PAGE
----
I'd absolutely HIGHLY recommend both courses to any CSC student in fact (they BOTH make you *THINK*, & much more than other classes I felt @ least, did...).

Why?

Heh - it was the ONLY things that allowed me to "keep up" with some of the article's material is why... lol! Being "familiar beforehand" tends to help that way, you know?

APK

P.S.=> The MORE DIFFICULT of the two subject though, imo @ least? Discrete Math (for me @ least) - As I felt that you don't just "learn it by rote only" & just "doing your homework" only either, as many other maths are like... this one?? You have to have your "thinking cap on", 24x7 in it... still, it's GOOD stuff! apk

Knuth didn't get it wrong (4, Insightful)

gnasher719 (869701) | more than 3 years ago | (#32572724)

You should have read a bit further to the bit with B-trees and B*-trees.

Re:Knuth didn't get it wrong (1)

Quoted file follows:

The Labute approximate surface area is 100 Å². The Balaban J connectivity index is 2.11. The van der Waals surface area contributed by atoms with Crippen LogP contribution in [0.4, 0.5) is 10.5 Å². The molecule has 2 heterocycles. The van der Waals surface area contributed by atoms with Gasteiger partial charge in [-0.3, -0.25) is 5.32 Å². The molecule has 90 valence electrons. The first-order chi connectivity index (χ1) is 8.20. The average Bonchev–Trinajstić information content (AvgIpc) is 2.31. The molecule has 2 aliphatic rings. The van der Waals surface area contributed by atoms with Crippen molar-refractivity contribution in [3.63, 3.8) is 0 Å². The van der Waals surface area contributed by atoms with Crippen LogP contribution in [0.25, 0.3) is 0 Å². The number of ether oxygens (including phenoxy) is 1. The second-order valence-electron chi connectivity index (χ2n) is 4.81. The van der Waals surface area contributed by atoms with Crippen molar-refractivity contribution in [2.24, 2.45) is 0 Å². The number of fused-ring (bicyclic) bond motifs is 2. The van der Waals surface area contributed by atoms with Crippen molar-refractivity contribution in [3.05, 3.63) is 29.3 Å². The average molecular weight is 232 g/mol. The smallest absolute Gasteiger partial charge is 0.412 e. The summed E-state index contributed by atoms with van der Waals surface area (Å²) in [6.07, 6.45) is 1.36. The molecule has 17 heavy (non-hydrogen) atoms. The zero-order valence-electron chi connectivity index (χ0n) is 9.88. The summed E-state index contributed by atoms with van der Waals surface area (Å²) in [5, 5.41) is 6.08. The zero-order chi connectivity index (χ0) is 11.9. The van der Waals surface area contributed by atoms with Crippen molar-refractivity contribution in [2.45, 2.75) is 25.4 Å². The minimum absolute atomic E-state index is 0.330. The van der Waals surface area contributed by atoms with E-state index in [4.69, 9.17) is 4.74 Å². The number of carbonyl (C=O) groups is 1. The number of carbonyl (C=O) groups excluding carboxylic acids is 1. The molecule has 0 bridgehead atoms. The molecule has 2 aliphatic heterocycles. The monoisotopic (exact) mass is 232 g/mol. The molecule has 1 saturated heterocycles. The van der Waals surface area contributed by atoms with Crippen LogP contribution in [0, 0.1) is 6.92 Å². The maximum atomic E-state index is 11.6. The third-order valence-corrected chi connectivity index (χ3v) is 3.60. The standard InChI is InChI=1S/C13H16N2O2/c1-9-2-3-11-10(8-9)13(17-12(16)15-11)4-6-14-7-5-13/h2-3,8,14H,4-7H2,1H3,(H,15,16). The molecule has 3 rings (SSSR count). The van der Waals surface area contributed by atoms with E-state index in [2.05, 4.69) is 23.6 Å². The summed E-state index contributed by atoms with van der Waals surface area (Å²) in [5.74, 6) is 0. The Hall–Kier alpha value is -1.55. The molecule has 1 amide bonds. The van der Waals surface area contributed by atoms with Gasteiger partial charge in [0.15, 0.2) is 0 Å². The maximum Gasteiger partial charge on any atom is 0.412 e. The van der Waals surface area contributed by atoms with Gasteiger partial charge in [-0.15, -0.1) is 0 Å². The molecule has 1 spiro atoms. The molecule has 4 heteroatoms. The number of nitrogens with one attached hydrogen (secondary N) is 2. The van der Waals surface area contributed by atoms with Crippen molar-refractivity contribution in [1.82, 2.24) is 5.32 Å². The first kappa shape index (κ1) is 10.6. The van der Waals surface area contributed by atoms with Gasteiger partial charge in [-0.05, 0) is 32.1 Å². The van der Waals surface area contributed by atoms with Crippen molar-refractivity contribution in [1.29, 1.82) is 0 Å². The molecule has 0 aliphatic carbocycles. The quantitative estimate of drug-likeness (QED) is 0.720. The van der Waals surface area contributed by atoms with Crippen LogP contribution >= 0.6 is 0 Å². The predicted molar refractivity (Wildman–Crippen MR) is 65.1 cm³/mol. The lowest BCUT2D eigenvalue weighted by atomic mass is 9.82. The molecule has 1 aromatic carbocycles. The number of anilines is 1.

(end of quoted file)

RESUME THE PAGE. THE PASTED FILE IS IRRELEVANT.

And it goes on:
wonderboss (952111) | more than 3 years ago | (#32573108)

Here! Here!

And the slashdot entry is also wrong. The article doesn't say anything about "an off-by ten error in btrees". It doesn't talk about btrees except for a passing reference. It talks about heaps and heapsort.

Re:Knuth didn't get it wrong (0)

Anonymous Coward | more than 3 years ago | (#32573702)

"Hear, hear!" -- It's not: "Here I am, and I agree!" It's more like: "Listen to this guy, he's talkin' sense."

Re:Knuth didn't get it wrong (0)

Anonymous Coward | more than 3 years ago | (#32573120)

B-trees or not B*-trees, that is the question.

Re:Knuth didn't get it wrong (5, Informative)

ImABanker (1439821) | more than 3 years ago | (#32573298)

How does one get from, "I have not found a systematic flaw in the quality of Knuth et al.'s reasoning" to "Knuth Got it Wrong"?

Re:Knuth didn't get it wrong (0)

Anonymous Coward | more than 3 years ago | (#32573348)

Yes, because that article is about the optimization of heaps and not B-trees.

Re:Knuth didn't get it wrong (1)

Nimey (114278) | more than 3 years ago | (#32573648)